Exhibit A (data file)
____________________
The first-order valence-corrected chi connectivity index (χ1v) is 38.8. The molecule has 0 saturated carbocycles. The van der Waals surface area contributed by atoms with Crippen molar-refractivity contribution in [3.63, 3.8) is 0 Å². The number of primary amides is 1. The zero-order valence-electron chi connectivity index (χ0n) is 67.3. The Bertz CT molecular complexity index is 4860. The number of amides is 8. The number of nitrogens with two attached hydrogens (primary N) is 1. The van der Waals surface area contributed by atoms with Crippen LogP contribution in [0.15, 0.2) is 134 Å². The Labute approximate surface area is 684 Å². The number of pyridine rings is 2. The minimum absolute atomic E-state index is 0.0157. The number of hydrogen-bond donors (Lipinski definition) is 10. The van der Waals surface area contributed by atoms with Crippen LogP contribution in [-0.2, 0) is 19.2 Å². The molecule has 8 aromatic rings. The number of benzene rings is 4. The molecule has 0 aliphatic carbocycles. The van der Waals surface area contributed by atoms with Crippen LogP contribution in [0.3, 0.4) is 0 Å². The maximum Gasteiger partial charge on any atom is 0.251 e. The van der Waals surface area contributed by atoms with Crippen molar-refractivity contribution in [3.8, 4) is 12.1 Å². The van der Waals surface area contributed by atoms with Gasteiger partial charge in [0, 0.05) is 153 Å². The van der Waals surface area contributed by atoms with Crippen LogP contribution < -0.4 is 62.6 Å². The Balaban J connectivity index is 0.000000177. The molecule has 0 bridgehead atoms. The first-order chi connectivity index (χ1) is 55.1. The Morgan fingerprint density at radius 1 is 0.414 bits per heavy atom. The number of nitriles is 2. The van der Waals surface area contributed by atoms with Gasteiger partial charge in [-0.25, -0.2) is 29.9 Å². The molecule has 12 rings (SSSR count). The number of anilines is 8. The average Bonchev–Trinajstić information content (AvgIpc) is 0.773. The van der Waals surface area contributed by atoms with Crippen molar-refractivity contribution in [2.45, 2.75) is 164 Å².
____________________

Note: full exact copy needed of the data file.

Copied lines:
The first-order valence-corrected chi connectivity index (χ1v) is 38.8. The molecule has 0 saturated carbocycles. The van der Waals surface area contributed by atoms with Crippen molar-refractivity contribution in [3.63, 3.8) is 0 Å². The number of primary amides is 1. The zero-order valence-electron chi connectivity index (χ0n) is 67.3. The Bertz CT molecular complexity index is 4860. The number of amides is 8. The number of nitrogens with two attached hydrogens (primary N) is 1. The van der Waals surface area contributed by atoms with Crippen LogP contribution in [0.15, 0.2) is 134 Å². The Labute approximate surface area is 684 Å². The number of pyridine rings is 2. The minimum absolute atomic E-state index is 0.0157. The number of hydrogen-bond donors (Lipinski definition) is 10. The van der Waals surface area contributed by atoms with Crippen LogP contribution in [-0.2, 0) is 19.2 Å². The molecule has 8 aromatic rings. The number of benzene rings is 4. The molecule has 0 aliphatic carbocycles. The van der Waals surface area contributed by atoms with Crippen LogP contribution in [0.3, 0.4) is 0 Å². The maximum Gasteiger partial charge on any atom is 0.251 e. The van der Waals surface area contributed by atoms with Crippen molar-refractivity contribution in [3.8, 4) is 12.1 Å². The van der Waals surface area contributed by atoms with Gasteiger partial charge in [0, 0.05) is 153 Å². The van der Waals surface area contributed by atoms with Crippen LogP contribution < -0.4 is 62.6 Å². The Balaban J connectivity index is 0.000000177. The molecule has 0 bridgehead atoms. The first-order chi connectivity index (χ1) is 55.1. The Morgan fingerprint density at radius 1 is 0.414 bits per heavy atom. The number of nitriles is 2. The van der Waals surface area contributed by atoms with Gasteiger partial charge in [-0.25, -0.2) is 29.9 Å². The molecule has 12 rings (SSSR count). The number of anilines is 8. The average Bonchev–Trinajstić information content (AvgIpc) is 0.773. The van der Waals surface area contributed by atoms with Crippen molar-refractivity contribution in [2.45, 2.75) is 164 Å².